If a service request is for updating an existing delegation, the DCSP 250 receives, at act 1240, the updated delegation terms. Based on the updated delegation terms, the underlying delegation is updated, at act 1245, according to the new terms. An update request may be from either a delegate or a delegator. The new terms of an existing delegation may correspond to updated credentials or revocation of the delegation.
While the invention has been described with reference to the certain illustrated embodiments, the words that have been used herein are words of description, rather than words of limitation. Changes may be made, within the purview of the appended claims, without departing from the scope and spirit of the invention in its aspects. Although the invention has been described herein with reference to particular structures, acts, and materials, the invention is not to be limited to the particulars disclosed, but rather can be embodied in a wide variety of forms, some of which may be quite different from those of the disclosed embodiments and extends to all equivalent structures, acts, and, materials, such as are within the scope of the appended claims.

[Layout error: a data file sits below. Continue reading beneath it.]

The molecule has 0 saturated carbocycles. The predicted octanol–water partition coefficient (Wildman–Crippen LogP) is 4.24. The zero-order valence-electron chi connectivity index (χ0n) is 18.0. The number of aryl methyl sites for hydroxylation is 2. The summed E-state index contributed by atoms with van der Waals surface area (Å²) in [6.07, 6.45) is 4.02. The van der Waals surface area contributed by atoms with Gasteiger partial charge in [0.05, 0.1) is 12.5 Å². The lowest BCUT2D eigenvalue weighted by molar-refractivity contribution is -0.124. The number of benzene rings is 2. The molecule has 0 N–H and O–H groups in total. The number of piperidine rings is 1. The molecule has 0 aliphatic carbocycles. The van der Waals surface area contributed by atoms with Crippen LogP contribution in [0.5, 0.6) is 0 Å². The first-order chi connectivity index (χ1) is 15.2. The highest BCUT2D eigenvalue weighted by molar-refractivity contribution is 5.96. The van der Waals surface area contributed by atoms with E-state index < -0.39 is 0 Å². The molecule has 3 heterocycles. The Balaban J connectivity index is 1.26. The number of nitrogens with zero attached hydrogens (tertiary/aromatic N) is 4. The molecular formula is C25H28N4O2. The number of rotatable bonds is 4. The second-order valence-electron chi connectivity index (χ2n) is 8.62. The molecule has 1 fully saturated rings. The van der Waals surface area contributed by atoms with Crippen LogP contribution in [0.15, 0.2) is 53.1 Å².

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|U.S. Classification||726/5, 705/76, 713/175, 713/156|
|International Classification||G06F21/00, G06Q99/00, G06F7/04, H04L9/00, H04L29/06|
|Cooperative Classification||H04L63/0823, G06F21/33, G06Q20/3821|
|European Classification||G06F21/33, H04L63/08C, G06Q20/3821|
|Jan 28, 2002||AS||Assignment|
Owner name: INTEL CORPORATION, CALIFORNIA
Free format text: ASSIGNMENT OF ASSIGNORS INTEREST;ASSIGNORS:BRICKELL, ERNIE F.;DEKLOTZ, WESLEY;GLOVER, JEFF U.;AND OTHERS;REEL/FRAME:012535/0801;SIGNING DATES FROM 20020111 TO 20020115
|Dec 30, 2009||FPAY||Fee payment|
Year of fee payment: 4
|Dec 18, 2013||FPAY||Fee payment|
Year of fee payment: 8